Sparse Textures / Shader splatting

For my terrain, I want to use Shader splatting, and now I have some questions about it. I have already the terrain mesh, now I want to texture it.

I want to create a Virtual Texture (let’s say its 32x32k). Additional I have a texture atlas, which stores the information where each of (the currently visible) chunks has its texture on the atlas:

         r      | g     |  b    | a     
Atlas:   x-pos  | y-pos | scale | unused

I then pass the atlas to the chunk, and the virtual texture, and the chunk will fetch his texture like that:

float3 atlas = tex2D(k_tex_atlas, l_texcoord0).rgb;
float3 color = tex2D(k_virtual_tex, atlas.xy + l_texcoord0 / scale).rgb;

The virtual texture gets filled by a shader, which processes the heightfield information to generate a color and normalmap.

Now my questions are:

  • How do I create and initialize a virtual texture? Does panda3D support it anyway?
  • How do I apply the shader to that virtual texture, but only to a specific region?
  • How do I make the shader only process only when I call it, not every frame?
  • How do I fetch the virtual texture in the fragment shader? tex2D?

Edit: I’ve already found that: panda3d.org/blog/?p=96 but the link to the sample is not working anymore

Thanks in advance
Tobias

Can’t say I know anything about virtual textures, but I have done similar to yourself but using texture array.
The player is in the centre cell, then a 3x3 group of cells around them, and then 5x5 around that.
This requires an array of 25 textures, 1 for each cell. I used 512x512 textures.

This is super easy to update as the player moves as its just a move/copy and load new cells if necessary.
Texture coord and cell are easy calculated by current player position.

To be honest i did find 512x512 over kill for height data…but it was needed for the texturing i encoded in the rest of the image.

So to save yourself so time, you could store height/normal data in first cell array. Make each pixel equate to 4x4 or 8x8 meters. Store the texturing/colouring/ data in a separate array at 1x1 meter.
That is how i would do it, if i needed to again. You could also bake shadows/occlusion and light map into another array.

I do not think it is applicable for my project …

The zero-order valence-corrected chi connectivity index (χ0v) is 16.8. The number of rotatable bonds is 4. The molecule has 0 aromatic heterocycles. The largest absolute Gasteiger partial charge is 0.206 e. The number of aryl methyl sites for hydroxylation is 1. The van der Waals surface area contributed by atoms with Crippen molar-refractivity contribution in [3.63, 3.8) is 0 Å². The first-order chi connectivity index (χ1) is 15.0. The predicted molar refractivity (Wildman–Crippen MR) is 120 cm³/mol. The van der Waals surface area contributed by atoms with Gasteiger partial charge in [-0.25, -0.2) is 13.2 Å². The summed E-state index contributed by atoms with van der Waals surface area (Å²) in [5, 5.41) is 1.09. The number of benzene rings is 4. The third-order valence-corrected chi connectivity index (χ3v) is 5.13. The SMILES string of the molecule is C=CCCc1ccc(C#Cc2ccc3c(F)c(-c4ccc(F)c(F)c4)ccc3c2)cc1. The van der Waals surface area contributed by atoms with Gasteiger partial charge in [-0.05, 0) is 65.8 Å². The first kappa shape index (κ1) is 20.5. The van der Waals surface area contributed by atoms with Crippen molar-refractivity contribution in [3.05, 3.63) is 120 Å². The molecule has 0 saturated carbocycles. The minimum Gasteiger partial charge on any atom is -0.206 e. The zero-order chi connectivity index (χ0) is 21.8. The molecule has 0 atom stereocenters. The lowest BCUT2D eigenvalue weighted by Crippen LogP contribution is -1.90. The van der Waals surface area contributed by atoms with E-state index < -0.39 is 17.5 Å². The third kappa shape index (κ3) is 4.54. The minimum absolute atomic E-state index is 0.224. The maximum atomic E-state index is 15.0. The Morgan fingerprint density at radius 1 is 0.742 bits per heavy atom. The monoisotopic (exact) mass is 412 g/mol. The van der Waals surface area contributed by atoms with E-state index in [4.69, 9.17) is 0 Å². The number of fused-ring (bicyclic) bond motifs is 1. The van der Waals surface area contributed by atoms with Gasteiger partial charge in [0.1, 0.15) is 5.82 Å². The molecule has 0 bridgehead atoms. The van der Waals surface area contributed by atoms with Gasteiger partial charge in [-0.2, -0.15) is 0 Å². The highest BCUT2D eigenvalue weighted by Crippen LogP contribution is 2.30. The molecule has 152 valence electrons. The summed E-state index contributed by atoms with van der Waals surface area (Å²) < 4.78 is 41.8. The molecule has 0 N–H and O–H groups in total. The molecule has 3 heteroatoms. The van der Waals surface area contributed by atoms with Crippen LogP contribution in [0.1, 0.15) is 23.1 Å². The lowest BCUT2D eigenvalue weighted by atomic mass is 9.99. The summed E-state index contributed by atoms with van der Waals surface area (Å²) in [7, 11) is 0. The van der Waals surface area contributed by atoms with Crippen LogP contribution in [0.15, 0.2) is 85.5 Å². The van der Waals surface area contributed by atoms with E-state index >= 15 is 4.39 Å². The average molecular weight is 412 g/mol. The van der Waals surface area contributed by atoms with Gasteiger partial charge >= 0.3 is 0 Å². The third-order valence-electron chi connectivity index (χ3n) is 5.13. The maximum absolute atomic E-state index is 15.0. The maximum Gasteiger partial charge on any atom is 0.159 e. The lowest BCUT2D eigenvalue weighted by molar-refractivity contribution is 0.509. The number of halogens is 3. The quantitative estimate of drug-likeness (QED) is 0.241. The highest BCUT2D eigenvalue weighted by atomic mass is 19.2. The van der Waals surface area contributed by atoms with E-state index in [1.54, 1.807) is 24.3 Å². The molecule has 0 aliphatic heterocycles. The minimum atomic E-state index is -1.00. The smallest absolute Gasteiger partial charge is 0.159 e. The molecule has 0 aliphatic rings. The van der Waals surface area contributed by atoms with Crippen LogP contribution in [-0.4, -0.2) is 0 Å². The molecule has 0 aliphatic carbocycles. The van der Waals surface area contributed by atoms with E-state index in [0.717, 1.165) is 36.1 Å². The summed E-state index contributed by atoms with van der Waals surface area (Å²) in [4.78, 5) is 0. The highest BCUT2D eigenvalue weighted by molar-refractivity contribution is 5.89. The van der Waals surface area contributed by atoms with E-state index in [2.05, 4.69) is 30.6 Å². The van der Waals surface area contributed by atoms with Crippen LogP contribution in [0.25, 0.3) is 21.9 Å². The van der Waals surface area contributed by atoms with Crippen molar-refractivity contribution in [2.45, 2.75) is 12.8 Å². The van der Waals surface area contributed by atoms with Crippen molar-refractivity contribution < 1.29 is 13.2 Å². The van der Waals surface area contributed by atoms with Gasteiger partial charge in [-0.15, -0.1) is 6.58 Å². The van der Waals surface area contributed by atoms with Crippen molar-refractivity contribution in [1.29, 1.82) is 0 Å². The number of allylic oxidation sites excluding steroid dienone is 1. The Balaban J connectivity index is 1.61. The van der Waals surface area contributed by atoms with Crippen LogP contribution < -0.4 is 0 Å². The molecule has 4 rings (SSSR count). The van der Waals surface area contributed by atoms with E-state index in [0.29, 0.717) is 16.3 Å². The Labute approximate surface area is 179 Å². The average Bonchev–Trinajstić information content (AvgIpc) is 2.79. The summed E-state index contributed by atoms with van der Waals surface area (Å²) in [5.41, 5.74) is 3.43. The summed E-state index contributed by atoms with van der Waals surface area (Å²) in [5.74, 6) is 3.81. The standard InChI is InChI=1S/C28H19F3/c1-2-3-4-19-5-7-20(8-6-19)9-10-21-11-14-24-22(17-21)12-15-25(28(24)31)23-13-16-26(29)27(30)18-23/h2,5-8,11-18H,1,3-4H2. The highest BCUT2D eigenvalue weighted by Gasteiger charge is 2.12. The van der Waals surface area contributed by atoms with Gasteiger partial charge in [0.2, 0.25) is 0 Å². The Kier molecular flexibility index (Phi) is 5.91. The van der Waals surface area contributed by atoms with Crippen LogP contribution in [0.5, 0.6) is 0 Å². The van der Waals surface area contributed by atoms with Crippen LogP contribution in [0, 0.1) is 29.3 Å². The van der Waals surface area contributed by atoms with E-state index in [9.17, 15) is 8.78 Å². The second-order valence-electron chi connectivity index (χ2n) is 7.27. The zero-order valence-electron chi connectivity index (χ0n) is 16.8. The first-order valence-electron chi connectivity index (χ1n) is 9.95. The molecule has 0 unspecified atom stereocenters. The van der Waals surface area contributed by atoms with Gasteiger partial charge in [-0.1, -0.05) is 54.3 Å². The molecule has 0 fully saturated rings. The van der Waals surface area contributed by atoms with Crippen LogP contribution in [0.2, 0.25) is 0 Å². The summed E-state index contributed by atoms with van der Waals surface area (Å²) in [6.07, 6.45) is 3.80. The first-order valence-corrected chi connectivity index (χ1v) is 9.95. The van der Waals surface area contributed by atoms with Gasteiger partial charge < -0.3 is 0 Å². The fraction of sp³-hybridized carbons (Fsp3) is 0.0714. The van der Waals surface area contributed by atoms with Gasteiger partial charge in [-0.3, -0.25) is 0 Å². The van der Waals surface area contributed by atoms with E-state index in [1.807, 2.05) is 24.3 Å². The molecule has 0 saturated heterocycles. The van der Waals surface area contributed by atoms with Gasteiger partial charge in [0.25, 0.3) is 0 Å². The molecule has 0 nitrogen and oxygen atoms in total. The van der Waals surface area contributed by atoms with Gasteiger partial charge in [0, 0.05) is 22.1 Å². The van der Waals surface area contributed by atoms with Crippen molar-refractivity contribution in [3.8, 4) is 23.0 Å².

I’m using a 4x4k mesh with a 4k heightfield and a 4k texture atlas … I can’t load it all at once … For the mesh I’m using a quadtree, so I have ~50-100 chunks visible at one time … therefore comes a density map which modifies the lod of the chunks, too. I can’t also bake lighting and shadows (later I want to used precomputed lighting, but that’s something different) because I have a day-night cyclus.
My first attempt of terrain used exactly the same technique you used … but the problem is low view distance and a high fillrate overload … I wan’t the terrain to have a view distance of ~10km and still be tesselated.

But thanks for your help :slight_smile:
Tobias

Archive.org is your friend in times like this :smiley:

web.archive.org/web/201002160436 … blog/?p=96

Below is the code, but theres also some other items in the zip, including a pfmTexture. Couldn’t get it running through, theres also C++ code, so it might need compiling.


from pandac.PandaModules import *
from direct.task import Task

from PfmReader import PfmReader

FRAME_COUNT_STOP = 3
FRAME_TO_SET_TEX = 2

class PfmTexture(Texture):
    def __init__(self, fileNameStr):
        Texture.__init__(self)
        self.frameCount = 0
        
        #setup pfm texture
        self.pfmObj = PfmReader()
        self.pfmObj.loadPfmFile(fileNameStr)
        self.pfmObj.swapChannels(0,2) #why panda likes bgr I don't know
        self.pfmObj.appendChannel(1.0)
        (xSize, ySize, pixDepth) = self.pfmObj.getDimensions()
        self.setCompression(Texture.CMOff)
        self.setup2dTexture(xSize, ySize, Texture.TFloat, Texture.FRgba16) 
        self.makeRamImage()
        
        #add the task
        taskMgr.add(self.frameCounterTask, "frameCounterTask")

    def frameCounterTask(self,t):
        #Task to do things at specific frame counts
        self.frameCount += 1
        if self.frameCount == FRAME_TO_SET_TEX:
            #we do this on the 2nd frame rather than the 1st because the order Panda
            #does things in.
            (xSize, ySize, pixDepth) = self.pfmObj.getDimensions()
            #since this is in bytes, *4 is needed because we are uploading 4 byte (32-bit) floats
            self.setRamMipmapPointerFromInt(self.pfmObj.getPointerAsLong(), 0, xSize*ySize*pixDepth*4)
        if self.frameCount > FRAME_COUNT_STOP: return Task.done
        else: return Task.cont

if __name__ == "__main__":
    from direct.directbase.DirectStart import *
    print "This demo only for Panda 1.7.0 on 32bit windows only"
    cm = CardMaker("cm")
    cm.setFrame(-1,1,-1,1)
    card = render2d.attachNewNode(cm.generate())
    tex = PfmTexture("stpeters.pfm")
    card.setTexture(tex)
    run()

I did not know archive.org also stores zip archives :open_mouth:
I’ll give it a try now!

Edit: I think pfmTexture does still not fit the requirements … I need a virtual Buffer with a very high resolution.

To make clear what I am looking for:

See also this awesome video: youtube.com/watch?v=fIzGdc_KIK4
This tutorial from nvidia: http.developer.nvidia.com/GPUGem … ter37.html
The cg specification is here: opengl.org/registry/specs/AM … exture.txt

I have thought about an implementation, would it be possible to create a huge framebuffer (I think about 32x32k) and pass only a part of it as shader input to a NodePath?

Another Idea: There is a DX11 Python extension … It allows you to use ComputeShaders, which are really fast and optimized for such operations. When I compute the neccessary texture parts in a compute shader, and pass a pointer of the result to a pfm texture, which will then get passed to the chunk … would that work?

Thanks
Tobias